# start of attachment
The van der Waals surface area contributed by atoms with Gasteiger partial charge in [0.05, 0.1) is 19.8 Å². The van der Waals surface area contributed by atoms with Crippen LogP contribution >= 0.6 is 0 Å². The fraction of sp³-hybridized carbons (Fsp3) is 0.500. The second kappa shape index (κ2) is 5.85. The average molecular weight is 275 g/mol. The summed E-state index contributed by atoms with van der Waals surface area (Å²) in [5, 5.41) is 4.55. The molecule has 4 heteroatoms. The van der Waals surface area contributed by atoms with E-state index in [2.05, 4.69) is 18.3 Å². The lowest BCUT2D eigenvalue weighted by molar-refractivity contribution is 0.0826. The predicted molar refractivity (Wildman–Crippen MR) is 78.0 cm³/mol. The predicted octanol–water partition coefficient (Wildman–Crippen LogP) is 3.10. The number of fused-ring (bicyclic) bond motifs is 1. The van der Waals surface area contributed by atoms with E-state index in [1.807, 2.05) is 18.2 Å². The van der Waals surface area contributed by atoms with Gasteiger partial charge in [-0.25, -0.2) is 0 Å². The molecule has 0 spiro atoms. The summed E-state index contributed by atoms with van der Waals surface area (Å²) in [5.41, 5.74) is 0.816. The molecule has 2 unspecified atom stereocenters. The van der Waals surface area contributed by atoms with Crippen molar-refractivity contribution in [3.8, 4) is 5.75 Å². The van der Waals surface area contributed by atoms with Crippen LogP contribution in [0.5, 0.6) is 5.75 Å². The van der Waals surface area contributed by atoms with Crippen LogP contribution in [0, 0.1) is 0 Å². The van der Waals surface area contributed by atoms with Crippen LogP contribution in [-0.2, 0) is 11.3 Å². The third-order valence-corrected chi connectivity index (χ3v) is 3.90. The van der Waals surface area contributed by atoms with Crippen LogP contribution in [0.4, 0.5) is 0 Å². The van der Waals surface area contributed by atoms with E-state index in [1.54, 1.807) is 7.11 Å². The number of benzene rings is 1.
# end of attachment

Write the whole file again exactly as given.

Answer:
The van der Waals surface area contributed by atoms with Gasteiger partial charge in [0.05, 0.1) is 19.8 Å². The van der Waals surface area contributed by atoms with Crippen LogP contribution >= 0.6 is 0 Å². The fraction of sp³-hybridized carbons (Fsp3) is 0.500. The second kappa shape index (κ2) is 5.85. The average molecular weight is 275 g/mol. The summed E-state index contributed by atoms with van der Waals surface area (Å²) in [5, 5.41) is 4.55. The molecule has 4 heteroatoms. The van der Waals surface area contributed by atoms with E-state index in [2.05, 4.69) is 18.3 Å². The lowest BCUT2D eigenvalue weighted by molar-refractivity contribution is 0.0826. The predicted molar refractivity (Wildman–Crippen MR) is 78.0 cm³/mol. The predicted octanol–water partition coefficient (Wildman–Crippen LogP) is 3.10. The number of fused-ring (bicyclic) bond motifs is 1. The van der Waals surface area contributed by atoms with E-state index in [1.807, 2.05) is 18.2 Å². The van der Waals surface area contributed by atoms with Gasteiger partial charge in [-0.25, -0.2) is 0 Å². The molecule has 0 spiro atoms. The summed E-state index contributed by atoms with van der Waals surface area (Å²) in [5.41, 5.74) is 0.816. The molecule has 2 unspecified atom stereocenters. The van der Waals surface area contributed by atoms with Crippen molar-refractivity contribution in [3.8, 4) is 5.75 Å². The van der Waals surface area contributed by atoms with Crippen LogP contribution in [0.5, 0.6) is 5.75 Å². The van der Waals surface area contributed by atoms with Crippen LogP contribution in [0, 0.1) is 0 Å². The van der Waals surface area contributed by atoms with Crippen LogP contribution in [-0.2, 0) is 11.3 Å². The third-order valence-corrected chi connectivity index (χ3v) is 3.90. The van der Waals surface area contributed by atoms with Crippen LogP contribution in [0.4, 0.5) is 0 Å². The van der Waals surface area contributed by atoms with E-state index in [1.54, 1.807) is 7.11 Å². The number of benzene rings is 1.